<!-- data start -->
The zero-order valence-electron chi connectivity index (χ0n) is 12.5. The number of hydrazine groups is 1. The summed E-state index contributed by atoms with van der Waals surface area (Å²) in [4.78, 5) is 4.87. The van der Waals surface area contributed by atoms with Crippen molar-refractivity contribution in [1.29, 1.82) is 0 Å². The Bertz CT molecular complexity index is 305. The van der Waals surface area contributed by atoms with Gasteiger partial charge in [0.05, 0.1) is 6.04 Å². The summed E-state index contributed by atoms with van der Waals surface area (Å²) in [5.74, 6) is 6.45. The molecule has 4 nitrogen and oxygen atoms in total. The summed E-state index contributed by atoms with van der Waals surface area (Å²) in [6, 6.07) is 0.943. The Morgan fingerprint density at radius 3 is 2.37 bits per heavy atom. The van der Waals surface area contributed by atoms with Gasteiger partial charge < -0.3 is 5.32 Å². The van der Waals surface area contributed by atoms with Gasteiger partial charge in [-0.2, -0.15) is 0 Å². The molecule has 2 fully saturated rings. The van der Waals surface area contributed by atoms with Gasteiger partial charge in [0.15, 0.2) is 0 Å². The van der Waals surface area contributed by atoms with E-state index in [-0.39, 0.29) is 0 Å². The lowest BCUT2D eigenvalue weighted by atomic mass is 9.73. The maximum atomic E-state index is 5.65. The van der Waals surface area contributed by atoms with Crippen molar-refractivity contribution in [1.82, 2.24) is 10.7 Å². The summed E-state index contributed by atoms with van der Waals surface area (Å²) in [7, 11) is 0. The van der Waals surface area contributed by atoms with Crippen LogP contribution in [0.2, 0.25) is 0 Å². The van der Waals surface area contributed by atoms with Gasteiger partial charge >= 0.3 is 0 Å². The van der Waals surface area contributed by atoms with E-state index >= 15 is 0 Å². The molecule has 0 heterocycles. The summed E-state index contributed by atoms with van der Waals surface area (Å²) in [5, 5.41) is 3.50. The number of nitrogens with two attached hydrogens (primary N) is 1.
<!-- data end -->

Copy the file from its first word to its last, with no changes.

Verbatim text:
The zero-order valence-electron chi connectivity index (χ0n) is 12.5. The number of hydrazine groups is 1. The summed E-state index contributed by atoms with van der Waals surface area (Å²) in [4.78, 5) is 4.87. The van der Waals surface area contributed by atoms with Crippen molar-refractivity contribution in [1.29, 1.82) is 0 Å². The Bertz CT molecular complexity index is 305. The van der Waals surface area contributed by atoms with Gasteiger partial charge in [0.05, 0.1) is 6.04 Å². The summed E-state index contributed by atoms with van der Waals surface area (Å²) in [5.74, 6) is 6.45. The molecule has 4 nitrogen and oxygen atoms in total. The summed E-state index contributed by atoms with van der Waals surface area (Å²) in [6, 6.07) is 0.943. The Morgan fingerprint density at radius 3 is 2.37 bits per heavy atom. The van der Waals surface area contributed by atoms with Gasteiger partial charge < -0.3 is 5.32 Å². The van der Waals surface area contributed by atoms with Gasteiger partial charge in [-0.2, -0.15) is 0 Å². The molecule has 2 fully saturated rings. The van der Waals surface area contributed by atoms with Gasteiger partial charge in [0.15, 0.2) is 0 Å². The van der Waals surface area contributed by atoms with E-state index in [-0.39, 0.29) is 0 Å². The lowest BCUT2D eigenvalue weighted by atomic mass is 9.73. The maximum atomic E-state index is 5.65. The van der Waals surface area contributed by atoms with Crippen molar-refractivity contribution in [1.82, 2.24) is 10.7 Å². The summed E-state index contributed by atoms with van der Waals surface area (Å²) in [7, 11) is 0. The van der Waals surface area contributed by atoms with Crippen LogP contribution in [0.2, 0.25) is 0 Å². The van der Waals surface area contributed by atoms with Gasteiger partial charge >= 0.3 is 0 Å². The van der Waals surface area contributed by atoms with E-state index >= 15 is 0 Å². The molecule has 0 heterocycles. The summed E-state index contributed by atoms with van der Waals surface area (Å²) in [5, 5.41) is 3.50. The number of nitrogens with two attached hydrogens (primary N) is 1.